dokyu: Intersections of History, Creative Writing, and Arts Practice / Chan Yi Qian

These materials are part of the dossier Dokyu: Intersections of History, Creative Writing, and Arts Practice, published in ASAP/Journal volume 8, number 3, January 2024. Spanning multiple locations of research including Singapore, the Philippines, Japan, Hong Kong, the U.S., and Switzerland, Dokyu’s participants draw from varied fields such as documentary poetics, environmental and community-based art and history practices, performance art, and painting, among others, in order to expand the ways in which we approach, understand, and interact with historical documents. Ultimately, Dokyu aims to establish an experimental space that fosters interdisciplinary dialogue, transforms artistic and scholarly methodology, and informs the ways the interdisciplinary in the humanities is both practiced and taught.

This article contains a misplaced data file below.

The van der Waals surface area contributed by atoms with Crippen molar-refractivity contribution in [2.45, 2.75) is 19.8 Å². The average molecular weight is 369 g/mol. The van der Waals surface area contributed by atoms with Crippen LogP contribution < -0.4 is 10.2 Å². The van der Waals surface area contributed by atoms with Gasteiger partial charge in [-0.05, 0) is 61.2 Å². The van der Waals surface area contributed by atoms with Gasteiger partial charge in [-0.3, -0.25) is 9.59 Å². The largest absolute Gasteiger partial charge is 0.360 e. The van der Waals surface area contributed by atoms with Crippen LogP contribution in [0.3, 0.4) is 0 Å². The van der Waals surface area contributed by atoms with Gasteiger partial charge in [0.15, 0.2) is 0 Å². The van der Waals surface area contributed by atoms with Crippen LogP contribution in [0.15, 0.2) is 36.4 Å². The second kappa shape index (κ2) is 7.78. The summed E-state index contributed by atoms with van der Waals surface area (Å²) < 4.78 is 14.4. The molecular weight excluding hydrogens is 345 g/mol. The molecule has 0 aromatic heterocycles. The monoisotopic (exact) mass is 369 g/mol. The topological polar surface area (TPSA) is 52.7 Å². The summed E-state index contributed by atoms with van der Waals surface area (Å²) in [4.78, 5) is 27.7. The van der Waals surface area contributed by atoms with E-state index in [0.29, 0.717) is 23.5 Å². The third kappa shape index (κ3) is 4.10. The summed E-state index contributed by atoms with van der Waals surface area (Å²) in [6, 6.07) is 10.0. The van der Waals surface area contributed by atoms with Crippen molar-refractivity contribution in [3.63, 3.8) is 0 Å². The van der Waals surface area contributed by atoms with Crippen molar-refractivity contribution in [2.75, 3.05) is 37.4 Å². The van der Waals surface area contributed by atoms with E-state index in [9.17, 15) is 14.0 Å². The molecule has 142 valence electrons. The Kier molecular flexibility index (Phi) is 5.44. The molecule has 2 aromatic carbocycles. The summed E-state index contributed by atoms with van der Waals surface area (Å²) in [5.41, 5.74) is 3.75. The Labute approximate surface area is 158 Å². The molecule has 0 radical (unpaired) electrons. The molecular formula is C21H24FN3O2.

1. Chan Yi Qian (artist & writer)
  2. Martin Dusinberre (historian)
  3. James Jack (artist)
  4. Hilmi Johandi (artist)
  5. Collier Nogues (writer)
  6. Siddharta Perez (curator)
  7. Aki Sasamoto (artist)
  8. Lawrence Lacambra Ypil (writer)

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Dokyu has been foundational to many of Yi Qian Chan’s artistic works. One example is her capstone project on a capstone project. She played with a capstone project as a medium, not knowing what would come out from it. She is also grateful to have been able to restage her capstone project presentation with Dokyu members, acknowledging their impact on her work.

For Chan, the not-knowing section in the website page for Naoko Shimazu and Hilmi Johandi feels the most impactful out of all the webpages she made for Dokyu.

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